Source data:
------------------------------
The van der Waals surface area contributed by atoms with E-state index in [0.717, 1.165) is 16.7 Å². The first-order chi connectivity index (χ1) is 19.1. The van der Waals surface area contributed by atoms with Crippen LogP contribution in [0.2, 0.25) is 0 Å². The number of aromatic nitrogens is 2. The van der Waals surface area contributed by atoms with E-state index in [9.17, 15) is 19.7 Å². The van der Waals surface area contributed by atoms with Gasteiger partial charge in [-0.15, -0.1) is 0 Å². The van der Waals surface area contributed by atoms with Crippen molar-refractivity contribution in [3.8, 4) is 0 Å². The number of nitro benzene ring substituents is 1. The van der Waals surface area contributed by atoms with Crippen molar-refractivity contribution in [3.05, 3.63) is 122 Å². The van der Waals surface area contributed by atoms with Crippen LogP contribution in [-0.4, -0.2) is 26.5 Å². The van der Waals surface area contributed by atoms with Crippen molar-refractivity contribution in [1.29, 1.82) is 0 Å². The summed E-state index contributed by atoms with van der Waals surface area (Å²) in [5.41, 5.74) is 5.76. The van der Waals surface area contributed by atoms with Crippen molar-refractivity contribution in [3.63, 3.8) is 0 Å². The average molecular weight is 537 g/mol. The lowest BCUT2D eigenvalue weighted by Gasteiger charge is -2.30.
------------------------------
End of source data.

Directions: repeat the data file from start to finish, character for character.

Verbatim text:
The van der Waals surface area contributed by atoms with E-state index in [0.717, 1.165) is 16.7 Å². The first-order chi connectivity index (χ1) is 19.1. The van der Waals surface area contributed by atoms with Crippen LogP contribution in [0.2, 0.25) is 0 Å². The number of aromatic nitrogens is 2. The van der Waals surface area contributed by atoms with E-state index in [9.17, 15) is 19.7 Å². The van der Waals surface area contributed by atoms with Gasteiger partial charge in [-0.15, -0.1) is 0 Å². The van der Waals surface area contributed by atoms with Crippen molar-refractivity contribution in [3.8, 4) is 0 Å². The number of nitro benzene ring substituents is 1. The van der Waals surface area contributed by atoms with Crippen molar-refractivity contribution in [3.05, 3.63) is 122 Å². The van der Waals surface area contributed by atoms with Crippen LogP contribution in [-0.4, -0.2) is 26.5 Å². The van der Waals surface area contributed by atoms with Crippen molar-refractivity contribution in [1.29, 1.82) is 0 Å². The summed E-state index contributed by atoms with van der Waals surface area (Å²) in [5.41, 5.74) is 5.76. The van der Waals surface area contributed by atoms with Crippen molar-refractivity contribution in [3.63, 3.8) is 0 Å². The average molecular weight is 537 g/mol. The lowest BCUT2D eigenvalue weighted by Gasteiger charge is -2.30.